The personnel of every Catholic charitable organization want to work with the Church and therefore with the bishops so that the love of God can spread throughout the world by their sharing in the Church’s practice of love [the diakonia that Cardinal Cordes mentioned]. They wish to be witnesses of God and of Christ and they wish for this very reason freely to do good to all.
I take great pride in the Catholic Charities workers, the directors, those who are responsible for Catholic Charities in the Archdiocese I serve. I take great pride because I see men and women could work in many places but who are in Catholic Charities because they know what the mission is, and more than that, the mission has transformed their own heart, and their lives in such a way that they they are trustworthy, that they can work out the tensions, that they can respond to the individual and keep the principles in mind and do so day after day, year after year. I take great pride in them, and to them especially, we owe a debt of gratitude today.
There remains always, of course, the temptation to resolve these conceptual and existential tensions by doing the works of charity–good works–as if God did not exist.
This form of self-secularization arises because the Church, especially in a time of great difficulty, can fall back on works that make sense on the world’s terms, on the critics’ terms. The Church is often praised for her schools, her hospitals, her charitable organizations and institutions–although not always. Two days ago I had to respond to an irate lady who was saying that Catholic Charities should close down its food kitchen in her neighborhood because the people made a mess when they came to eat there and her life was disturbed. We know as we try to sponsor low-income housing that this is always a very difficult kind of conversation, sometimes because people are genuinely afraid and that must respected–people have a right to security in their own homes. But often it is for other reasons as well that are hard to sort out.
So not every work that you do and Charities sponsor and I try to help in my own way, not every work is praised, and yet, yet, the Church is recognized for her works.
But concentrating on the good works doesn’t always save us from the comment that they are somehow in conflict with the Church’s doctrines, retrograde as they are. And that it’s just too bad one cant’ take only the works and forget the teaching, not to mention the teachers. However, we take what we can get from a world too often marked by self-righteousness that is, in Gospel terms, the sin against the Holy Spirit.
And we use the works to give us an opening. An opening for what?
We could not come together for this centennial Eucharist but for the virtue of generosity and the motivation of faith, both of which, however, are sustained and confirmed by a vision:
It is a picture of the Spirit of the Lord at work in the world, bringing good out of evil, hope from despair, life from death. It’s a picture proclaimed in the words of the prophet Isaiah, “The Spirit of the Lord is upon me, to bring glad tidings to the lowly, to heal the broken-hearted, to proclaim liberty to the captives and release to the prisoners, to comfort all who mourn, to give them oil of gladness in place of mourning, a glorious mantle instead of a listless spirit.”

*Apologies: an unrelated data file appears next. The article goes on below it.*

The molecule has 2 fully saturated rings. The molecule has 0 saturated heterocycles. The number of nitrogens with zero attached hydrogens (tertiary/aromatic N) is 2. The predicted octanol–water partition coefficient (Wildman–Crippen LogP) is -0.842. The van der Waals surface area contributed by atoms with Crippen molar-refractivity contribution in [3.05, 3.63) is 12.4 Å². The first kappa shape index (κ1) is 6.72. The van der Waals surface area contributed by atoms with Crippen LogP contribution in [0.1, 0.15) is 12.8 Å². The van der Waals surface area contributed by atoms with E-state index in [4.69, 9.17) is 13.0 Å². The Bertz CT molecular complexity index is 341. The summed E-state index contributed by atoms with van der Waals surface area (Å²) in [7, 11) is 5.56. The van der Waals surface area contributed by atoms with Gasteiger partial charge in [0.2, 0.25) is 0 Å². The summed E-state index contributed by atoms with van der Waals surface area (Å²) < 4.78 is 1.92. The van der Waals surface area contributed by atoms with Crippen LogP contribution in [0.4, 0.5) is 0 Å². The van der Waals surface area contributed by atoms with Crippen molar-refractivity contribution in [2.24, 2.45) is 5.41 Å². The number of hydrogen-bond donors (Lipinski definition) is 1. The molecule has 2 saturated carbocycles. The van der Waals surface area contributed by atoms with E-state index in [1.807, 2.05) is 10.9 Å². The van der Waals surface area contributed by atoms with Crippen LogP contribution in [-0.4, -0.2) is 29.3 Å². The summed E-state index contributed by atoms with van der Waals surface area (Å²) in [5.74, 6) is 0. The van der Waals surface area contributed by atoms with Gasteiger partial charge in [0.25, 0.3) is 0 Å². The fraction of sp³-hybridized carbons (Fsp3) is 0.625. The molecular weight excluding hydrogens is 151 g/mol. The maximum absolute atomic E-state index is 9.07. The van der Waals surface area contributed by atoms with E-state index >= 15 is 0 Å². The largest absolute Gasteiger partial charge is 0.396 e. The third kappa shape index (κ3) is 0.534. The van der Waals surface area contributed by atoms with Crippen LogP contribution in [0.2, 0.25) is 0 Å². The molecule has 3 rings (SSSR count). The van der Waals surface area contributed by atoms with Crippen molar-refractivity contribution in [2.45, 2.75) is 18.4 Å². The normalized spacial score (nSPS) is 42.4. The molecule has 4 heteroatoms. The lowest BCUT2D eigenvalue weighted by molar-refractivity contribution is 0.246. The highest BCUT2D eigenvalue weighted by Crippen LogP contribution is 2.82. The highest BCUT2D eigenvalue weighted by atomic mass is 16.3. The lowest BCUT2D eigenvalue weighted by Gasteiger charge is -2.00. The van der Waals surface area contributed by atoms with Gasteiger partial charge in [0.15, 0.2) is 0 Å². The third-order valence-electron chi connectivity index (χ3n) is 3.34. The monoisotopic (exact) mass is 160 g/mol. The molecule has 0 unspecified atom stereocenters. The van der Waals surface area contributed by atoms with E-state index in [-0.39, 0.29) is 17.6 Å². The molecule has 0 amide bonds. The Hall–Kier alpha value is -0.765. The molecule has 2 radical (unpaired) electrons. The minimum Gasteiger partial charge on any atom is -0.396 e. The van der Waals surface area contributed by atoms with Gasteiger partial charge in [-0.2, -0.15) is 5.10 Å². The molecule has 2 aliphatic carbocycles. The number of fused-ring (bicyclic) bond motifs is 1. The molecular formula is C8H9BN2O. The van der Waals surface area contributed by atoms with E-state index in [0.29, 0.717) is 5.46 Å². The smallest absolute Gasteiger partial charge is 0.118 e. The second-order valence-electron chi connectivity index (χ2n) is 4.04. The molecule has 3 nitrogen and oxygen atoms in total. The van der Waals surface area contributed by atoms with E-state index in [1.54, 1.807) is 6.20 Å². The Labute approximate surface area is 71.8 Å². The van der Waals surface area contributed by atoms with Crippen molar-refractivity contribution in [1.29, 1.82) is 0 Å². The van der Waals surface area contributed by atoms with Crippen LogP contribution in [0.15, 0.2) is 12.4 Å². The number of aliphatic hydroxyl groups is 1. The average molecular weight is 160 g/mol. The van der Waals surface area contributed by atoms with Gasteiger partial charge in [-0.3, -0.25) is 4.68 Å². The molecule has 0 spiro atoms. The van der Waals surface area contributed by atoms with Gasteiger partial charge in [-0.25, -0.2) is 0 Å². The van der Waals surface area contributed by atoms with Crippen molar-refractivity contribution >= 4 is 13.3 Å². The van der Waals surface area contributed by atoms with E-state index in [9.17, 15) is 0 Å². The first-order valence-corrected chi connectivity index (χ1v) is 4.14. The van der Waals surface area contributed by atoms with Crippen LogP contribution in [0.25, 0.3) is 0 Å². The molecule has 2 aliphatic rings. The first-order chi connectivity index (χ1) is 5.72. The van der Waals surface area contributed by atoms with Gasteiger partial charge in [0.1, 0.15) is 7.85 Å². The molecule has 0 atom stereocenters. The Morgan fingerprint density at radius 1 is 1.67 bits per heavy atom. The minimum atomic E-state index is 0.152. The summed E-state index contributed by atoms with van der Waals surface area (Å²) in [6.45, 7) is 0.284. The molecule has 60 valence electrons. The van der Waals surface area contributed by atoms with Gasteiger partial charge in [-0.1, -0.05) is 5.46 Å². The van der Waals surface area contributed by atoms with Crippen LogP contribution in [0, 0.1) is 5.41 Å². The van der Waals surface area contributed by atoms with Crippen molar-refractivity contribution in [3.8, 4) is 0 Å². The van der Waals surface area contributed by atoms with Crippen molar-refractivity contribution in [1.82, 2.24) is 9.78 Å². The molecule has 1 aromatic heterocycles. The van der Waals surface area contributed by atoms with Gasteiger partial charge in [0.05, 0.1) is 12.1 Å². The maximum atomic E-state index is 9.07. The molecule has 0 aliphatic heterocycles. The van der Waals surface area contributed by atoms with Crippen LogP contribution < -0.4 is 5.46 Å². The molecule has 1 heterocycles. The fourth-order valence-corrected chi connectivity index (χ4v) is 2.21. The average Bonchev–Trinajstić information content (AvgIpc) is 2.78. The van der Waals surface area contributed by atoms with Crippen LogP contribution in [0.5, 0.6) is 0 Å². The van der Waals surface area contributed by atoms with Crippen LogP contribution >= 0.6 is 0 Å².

This is the text, as you know, that was cited by Jesus himself in the synagogue at Nazareth when he first returned to his home town. In the fourth chapter of the Gospel according to St. Luke, Jesus, having finished the reading, speaks to his friends and neighbors: “Today–Today–this Scripture passage is fulfilled in your hearing.”
Today–it’s a long day, a day that will last until Christ returns in glory to judge the living and the dead. It is His day, and in Christ, in Him, it is our day.
Dear brothers and sisters in Christ, the greatest poverty is not to know Jesus Christ.
And the greatest challenge is to serve the poor in Christ’s name, with complete respect for their dignity and their personal freedom.
Today, then, on this anniversary date, our hearts are filled with gratitude to God, to our benefactors, to directors and staffers of Catholic Charities–to all of you–and all those whom you represent. And most of all, most of all, our hearts are filled with gratitude to the poor, without whom no one enters the Kingdom of God. God bless us all.
Catholic Charities USA
Centennial Mass Homily – September 25, 2010
Basilica of the Immaculate Conception, Washington, DC
Francis Cardinal George, OMI
Unofficial Transcription by Albert J. Schorsch, III
“Dear brothers and sisters in Christ, the greatest poverty is not to know Jesus Christ.”
“And the greatest challenge is to serve the poor in Christ’s name, with complete respect for their dignity and their personal freedom.”
Also, His Eminence’s concept of “self-secularization” is worth pondering.
© Copyright 2010, Albert J. Schorsch, III
All Rights Reserved